Kyle Ratke, Timberwolves.com: Depth and defense. Most are going to just look at Butler, Towns and Wiggins. That’s fine, but the Wolves bolstered their bench this offseason. When you have Crawford, Shabazz Muhammad and Gorgui Dieng all coming off the bench, that’s pretty dangerous. And defensively, adding Butler and Gibson to the starting lineup should help immensely. It would be a huge surprise if the Wolves defense didn’t take a huge step forward. You can bet that’s what Tom Thibodeau is expecting.

Casey Holdahl, TrailBlazers.com: Again, it’s Jusuf Nurkić. After the All-Star break last season, the Trail Blazers rattled off the second-best record, were fifth in offensive efficiency and 10th in defensive efficiency, with much of that improvement attributable to the fourth-year center. Other causes for optimism include Evan Turner being more comfortable in Portland in his second season and the play of rookie forward Caleb Swanigan.

Tim Roye, Warriors.com: Obviously, the fact that you have four All-Stars as your core coupled with a coach, in Steve Kerr, who has the unique ability of setting the perfect tone for this team lends one to be optimistic. Golden State has 207 wins over the last three seasons and I believe they are one of the best teams of all time. Every season is about staying healthy and responding to the adversity that arrives over 82 games. If the Warriors are healthy, they can play with anyone.

What is the biggest concern for your team entering the season?

Jim Eichenhofer, Pelicans.com: If everything falls into place, New Orleans will have decent depth, but may need several reserves to step into bigger roles than they’ve ever had before. Guard Ian Clark, second-year forward Cheick Diallo and returning-to-the-NBA forward Darius Miller are examples of players who may need to come through for a second unit that doesn’t have much veteran experience beyond E’Twaun Moore and Tony Allen. In addition, small forward bears watching, with starter Solomon Hill sidelined until perhaps February due to a hamstring injury. Dante Cunningham is one option to fill in for Hill; he’s done a serviceable job in that role, despite being more of a natural power forward.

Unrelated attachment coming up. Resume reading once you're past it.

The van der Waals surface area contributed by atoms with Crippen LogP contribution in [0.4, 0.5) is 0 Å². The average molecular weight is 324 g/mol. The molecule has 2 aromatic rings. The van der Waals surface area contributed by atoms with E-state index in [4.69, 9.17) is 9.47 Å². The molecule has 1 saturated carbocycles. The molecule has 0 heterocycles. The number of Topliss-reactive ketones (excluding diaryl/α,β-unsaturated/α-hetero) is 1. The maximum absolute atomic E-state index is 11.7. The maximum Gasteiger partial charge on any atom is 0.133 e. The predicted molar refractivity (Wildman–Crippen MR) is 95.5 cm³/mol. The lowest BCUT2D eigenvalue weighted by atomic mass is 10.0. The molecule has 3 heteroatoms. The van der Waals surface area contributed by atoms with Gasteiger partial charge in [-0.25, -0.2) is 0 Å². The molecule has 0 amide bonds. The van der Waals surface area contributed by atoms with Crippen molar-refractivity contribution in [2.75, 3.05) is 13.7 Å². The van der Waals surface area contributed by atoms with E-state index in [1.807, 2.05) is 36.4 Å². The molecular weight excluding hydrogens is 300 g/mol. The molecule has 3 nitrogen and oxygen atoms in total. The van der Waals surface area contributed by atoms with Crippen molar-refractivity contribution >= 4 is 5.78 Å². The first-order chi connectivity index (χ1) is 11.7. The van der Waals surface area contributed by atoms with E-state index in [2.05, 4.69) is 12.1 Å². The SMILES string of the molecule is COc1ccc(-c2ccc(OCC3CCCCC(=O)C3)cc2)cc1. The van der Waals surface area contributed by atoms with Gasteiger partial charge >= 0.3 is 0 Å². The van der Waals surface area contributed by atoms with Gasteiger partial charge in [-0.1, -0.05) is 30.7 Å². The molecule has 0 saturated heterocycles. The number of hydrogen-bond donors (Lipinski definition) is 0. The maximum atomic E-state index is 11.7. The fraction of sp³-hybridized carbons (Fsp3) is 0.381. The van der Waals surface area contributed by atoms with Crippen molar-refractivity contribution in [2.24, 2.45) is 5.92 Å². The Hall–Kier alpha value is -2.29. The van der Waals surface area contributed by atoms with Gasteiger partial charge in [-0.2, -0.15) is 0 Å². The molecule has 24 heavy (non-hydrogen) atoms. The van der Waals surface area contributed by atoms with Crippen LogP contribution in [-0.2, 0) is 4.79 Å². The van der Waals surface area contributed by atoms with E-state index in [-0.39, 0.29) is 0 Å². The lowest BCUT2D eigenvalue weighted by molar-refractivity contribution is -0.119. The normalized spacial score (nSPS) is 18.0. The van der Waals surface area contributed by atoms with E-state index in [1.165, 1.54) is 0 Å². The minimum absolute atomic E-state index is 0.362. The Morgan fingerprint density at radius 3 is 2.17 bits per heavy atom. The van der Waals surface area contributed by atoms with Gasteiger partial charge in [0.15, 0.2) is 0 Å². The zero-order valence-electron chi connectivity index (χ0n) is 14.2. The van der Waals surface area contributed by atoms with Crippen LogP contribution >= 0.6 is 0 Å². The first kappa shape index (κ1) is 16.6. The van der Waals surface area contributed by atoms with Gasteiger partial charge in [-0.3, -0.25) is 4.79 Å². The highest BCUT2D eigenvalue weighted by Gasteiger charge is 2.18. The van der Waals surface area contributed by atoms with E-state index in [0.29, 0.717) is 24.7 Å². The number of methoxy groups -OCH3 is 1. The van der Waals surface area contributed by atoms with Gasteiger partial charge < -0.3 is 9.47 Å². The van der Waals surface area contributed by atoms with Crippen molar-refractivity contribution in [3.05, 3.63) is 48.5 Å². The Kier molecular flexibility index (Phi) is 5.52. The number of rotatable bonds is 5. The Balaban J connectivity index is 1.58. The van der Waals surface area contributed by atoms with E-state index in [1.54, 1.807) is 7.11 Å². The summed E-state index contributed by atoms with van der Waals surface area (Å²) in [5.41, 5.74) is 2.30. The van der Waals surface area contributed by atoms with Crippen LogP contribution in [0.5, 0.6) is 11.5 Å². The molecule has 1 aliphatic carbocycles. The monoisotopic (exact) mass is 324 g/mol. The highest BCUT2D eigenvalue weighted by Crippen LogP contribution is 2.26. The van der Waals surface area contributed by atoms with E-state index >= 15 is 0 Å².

Chris Dempsey, Nuggets.com: There are two concerns for the Nuggets heading into this season. First, is improving on the defensive end. They allowed 111.2 points per game last season, which was fourth-most in the NBA; and opponents shot 47.7 percent against them, which was second-highest in the NBA. So, there is work to be done. Also, the Nuggets will look to reduced turnovers per game and the points they allow off of those turnovers. Improvements in those areas – with everything else staying the same from last year – will give the Nuggets a real chance to vault themselves among the best in the conference.

Kyle Ratke, Timberwolves.com: I think the start of the season will be a huge test for these guys. With only three preseason games, there’s a concern on how they’ll mesh early. This team has three new players in their lineup. That’s extremely rare. But the plus is that two of them have played for Thibs before. Some of the guys told me that sacrificing isn’t something they’ve talked about. It’s just come natural. We’ll see if that’s the case in the first few weeks of the season.

Casey Holdahl, TrailBlazers.com: In a word: defense. The Trail Blazers have boasted one of the most efficient offenses in the NBA during Terry Stotts’ tenure in Portland, and have shown flashes at times of being at least an average defensive team. But those flashes have been just that, resulting in Portland ranking near the bottom of the league in defensive efficiency for much of last season. To qualify for the playoffs again this year, they’ll need to be improved on that side of the ball from the jump.

Tim Roye, Warriors.com: The biggest concern is always health and the new schedule will eliminate the need to rest multiple players on a single night, so that will help. As I mentioned in the question about biggest story, I believe fatigue on and off the floor is something that the Warriors are concerned with and will monitor during the season. There is also the stress of being the team that everyone is gunning for.